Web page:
In December 2015, the Third Circuit Court of Appeals issued an unpublished, non-precedential decision reversing dismissal of a TCCWNA class action where an extended-service warranty firm’s contract purported to preclude consumers from seeking attorney’s in lawsuits, because New Jersey law precludes waivers of statutory rights to fee awards. That decision has added new fuel to the TCCWNA fire.  New Jersey businesses are not happy, but no legislative fix has yet found any traction.

What can online retailers, and those with brick-and-mortar presence in New Jersey, do to avoid becoming the next TCCWNA defendant?

One necessary step is to examine your terms and conditions carefully and consult counsel familiar with New Jersey consumer protection law. If a particular disclaimer of liability, though unenforceable in New Jersey, is otherwise important to you, TCCWNA allows you to keep it, but only if you expressly state that the disclaimer does not apply in New Jersey.  Most online retailers’ terms of service already contain special notifications about consumers’ rights under California’s “Shine the Light” marketing law; the bite of these recent TCCWNA suits may mean it is time to include special notifications to New Jersey consumers, too.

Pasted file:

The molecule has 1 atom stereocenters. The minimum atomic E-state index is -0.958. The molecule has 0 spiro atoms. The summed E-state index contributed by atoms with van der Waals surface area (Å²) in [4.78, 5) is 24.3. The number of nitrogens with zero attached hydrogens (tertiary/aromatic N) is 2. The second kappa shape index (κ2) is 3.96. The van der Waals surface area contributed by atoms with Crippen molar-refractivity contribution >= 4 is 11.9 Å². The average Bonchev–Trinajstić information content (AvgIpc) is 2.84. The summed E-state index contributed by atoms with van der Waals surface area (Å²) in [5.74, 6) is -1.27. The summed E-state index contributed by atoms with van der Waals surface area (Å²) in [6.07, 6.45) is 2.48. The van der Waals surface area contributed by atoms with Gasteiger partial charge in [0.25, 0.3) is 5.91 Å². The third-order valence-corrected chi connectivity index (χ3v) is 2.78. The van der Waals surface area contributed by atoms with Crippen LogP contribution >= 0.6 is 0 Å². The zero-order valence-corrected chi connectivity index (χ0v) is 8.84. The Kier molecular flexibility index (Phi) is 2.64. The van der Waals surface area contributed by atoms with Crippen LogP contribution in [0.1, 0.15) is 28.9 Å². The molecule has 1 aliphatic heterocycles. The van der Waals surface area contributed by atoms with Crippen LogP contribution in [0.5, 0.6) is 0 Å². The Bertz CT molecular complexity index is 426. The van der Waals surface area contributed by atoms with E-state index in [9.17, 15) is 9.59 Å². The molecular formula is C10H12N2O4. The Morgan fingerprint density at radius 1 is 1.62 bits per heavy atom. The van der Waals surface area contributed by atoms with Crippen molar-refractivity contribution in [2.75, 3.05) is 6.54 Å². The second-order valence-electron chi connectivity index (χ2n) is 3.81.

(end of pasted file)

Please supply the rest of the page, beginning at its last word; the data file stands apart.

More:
New Jersey’s TCCWNA wave also highlights the value of a well-drafted arbitration clause and inclusion of a provision requiring claims to be arbitrated individually, rather than on behalf of a class. New Jersey state courts are relatively unfriendly toward arbitration clauses, and will enforce them only if consumers received clear notice a contract contained an arbitration clause and class waiver.  We have a model arbitration provision that takes account of recent court decisions, and we can help you implement the provision in ways that maximize its potential for enforceability.

Jeffrey S. Jacobson is a partner in our New York and New Jersey offices and a former Chief Counsel to the New Jersey Attorney General.